Re: Senior Cohousing / rental / http
Date: Sun, 10 May 2009 05:01:53 -0700 (PDT)
Although the rental issue might still require an enlightened 
investor/developer/sponsor, affordability through smaller homes on smaller lots 
has been dealt with in Washington State for some time now.  The Cottage Company 
(<>) has developed several 
"innovative land use stategies" for local governments in that area.  In 
essence, this "Cottage Development Code" permits higher density through an 
equation of one 600 sq.ft. cottage equals 1/2 of a dwelling unit and of one 800 
sq.ft. cottage equals 3/4 of a dwelling unit.  I serve on the Seniors Advisory 
Council for the Sarasota County (FL) Commission, and we are preparing a 
recommendation to adapt a simialr zoning code here.  To review these codes, go 
to the Cottage Company's website; click on Planning; and then, click on 
innovative land use in the second paragraph's context.
Van Deist
Venice, FL    
  ----- Original Message ----- 
  From: Marganne Meyer<mailto:marganne [at]> 
  To: Cohousing-L<mailto:cohousing-l [at]> 
  Sent: Sunday, May 10, 2009 3:51 AM
  Subject: Re: [C-L]_ Senior Cohousing / rental / http

  At 7:32 PM -0400 5/9/09, Sharon Villines wrote:
  >The other possibility is more affordable housing. To develop the small 
  >house concept, the high-rise apartment building with smaller units and 
  >a central common area, or alternative construction methods like straw 
  >If investors could be found to fund these developments and hold 
  >mortgages, it might make it easier for people to own their homes. 
  >Since cohousing tends to build stronger, more stable communities,
  >there would be less risk in building them --  perhaps.

  I'm glad to see this is being discussed. It relates to seniors who 
  have a limited income but want to rent. I haven't found any 55+ 
  people who live on Social Security and can afford to either buy or 
  rent in the typical cohousing community. I suppose there are some out 
  there ... but there aren't many. Under current economic conditions, 
  you can't assume a person owned a house they could sell to get equity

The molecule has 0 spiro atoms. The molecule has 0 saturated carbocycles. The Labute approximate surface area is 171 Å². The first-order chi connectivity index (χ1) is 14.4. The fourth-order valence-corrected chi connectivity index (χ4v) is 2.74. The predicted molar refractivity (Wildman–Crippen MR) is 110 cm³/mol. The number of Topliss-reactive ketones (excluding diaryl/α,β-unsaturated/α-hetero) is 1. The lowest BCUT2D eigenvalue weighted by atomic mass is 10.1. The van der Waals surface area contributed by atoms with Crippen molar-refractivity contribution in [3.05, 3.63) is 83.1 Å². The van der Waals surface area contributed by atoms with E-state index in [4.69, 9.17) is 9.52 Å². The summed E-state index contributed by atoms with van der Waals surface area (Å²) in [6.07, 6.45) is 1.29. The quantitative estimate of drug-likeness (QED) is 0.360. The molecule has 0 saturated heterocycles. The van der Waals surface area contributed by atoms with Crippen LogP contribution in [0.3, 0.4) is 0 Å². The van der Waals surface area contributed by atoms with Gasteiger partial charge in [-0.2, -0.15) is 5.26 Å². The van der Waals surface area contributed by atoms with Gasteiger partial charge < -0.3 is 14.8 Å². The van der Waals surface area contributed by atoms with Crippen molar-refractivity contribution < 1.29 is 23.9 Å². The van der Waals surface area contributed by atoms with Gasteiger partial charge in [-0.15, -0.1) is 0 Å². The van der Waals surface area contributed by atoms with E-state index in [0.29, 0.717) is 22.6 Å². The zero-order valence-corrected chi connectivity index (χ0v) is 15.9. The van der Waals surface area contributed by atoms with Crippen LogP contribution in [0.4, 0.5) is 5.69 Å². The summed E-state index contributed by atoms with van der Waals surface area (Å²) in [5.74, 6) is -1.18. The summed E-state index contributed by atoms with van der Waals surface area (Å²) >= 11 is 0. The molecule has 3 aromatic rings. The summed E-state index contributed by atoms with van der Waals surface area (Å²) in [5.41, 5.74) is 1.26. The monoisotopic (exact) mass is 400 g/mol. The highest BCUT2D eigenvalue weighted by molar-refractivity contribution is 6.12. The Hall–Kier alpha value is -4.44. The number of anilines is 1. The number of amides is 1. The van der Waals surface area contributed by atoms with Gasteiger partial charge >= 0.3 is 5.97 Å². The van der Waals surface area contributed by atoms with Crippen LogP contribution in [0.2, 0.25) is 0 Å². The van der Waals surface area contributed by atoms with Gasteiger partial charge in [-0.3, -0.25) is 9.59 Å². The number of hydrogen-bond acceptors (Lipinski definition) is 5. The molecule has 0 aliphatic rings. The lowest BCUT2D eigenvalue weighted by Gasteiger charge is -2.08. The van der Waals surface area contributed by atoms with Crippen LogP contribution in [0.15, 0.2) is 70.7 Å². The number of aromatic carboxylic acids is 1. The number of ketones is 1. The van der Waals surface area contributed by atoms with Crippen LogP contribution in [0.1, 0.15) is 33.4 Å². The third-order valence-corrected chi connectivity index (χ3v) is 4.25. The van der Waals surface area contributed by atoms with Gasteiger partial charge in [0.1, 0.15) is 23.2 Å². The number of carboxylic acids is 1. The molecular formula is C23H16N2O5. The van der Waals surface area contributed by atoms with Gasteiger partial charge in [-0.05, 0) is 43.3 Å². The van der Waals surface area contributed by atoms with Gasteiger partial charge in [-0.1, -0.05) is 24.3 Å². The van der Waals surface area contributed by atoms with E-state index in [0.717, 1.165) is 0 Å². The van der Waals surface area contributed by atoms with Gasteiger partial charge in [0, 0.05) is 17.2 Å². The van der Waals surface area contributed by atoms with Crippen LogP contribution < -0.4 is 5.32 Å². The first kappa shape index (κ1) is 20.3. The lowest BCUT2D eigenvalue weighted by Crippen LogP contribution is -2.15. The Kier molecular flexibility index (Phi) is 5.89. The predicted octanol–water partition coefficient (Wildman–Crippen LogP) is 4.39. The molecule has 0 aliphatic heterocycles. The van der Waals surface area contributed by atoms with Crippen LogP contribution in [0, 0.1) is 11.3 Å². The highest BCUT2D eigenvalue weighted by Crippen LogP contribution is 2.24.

for buying into a cohousing community.

  Some of us have discussed small houses and living simple at length on 
  other mailing lists. Even *I* could afford a small home. The major 
  problem was finding land with appropriate zoning (more density). 
  Permission to increase density isn't popular. Due to foreclosures and 
  under current economic conditions, this might change. For the moment, 
  we assumed it was unlikely to get approval for increased density.

  A potential way to solve the zoning problem is to purchase a mobile 
  home or RV park. (Tres expensive) Right now the discussion on the 
  small house list is to get donated land to create a village that had 
  samples of all the different types of small homes available. 
  (Manufacturers and Designers are willing to donate their products.) 
  Easier to envision comfortable, low-cost housing that way.

  If you look back in this list's archives over the past year, I've 
  posted many links to information about small homes and samples of 
  what they look like.

  Figuring out a way to transfer cohousing into something that lower 
  income people could afford will be very helpful now, and in the 

  P.S. I haven't heard discussion of universal access to small homes, 
  but I'm sure the designers could figure something out.

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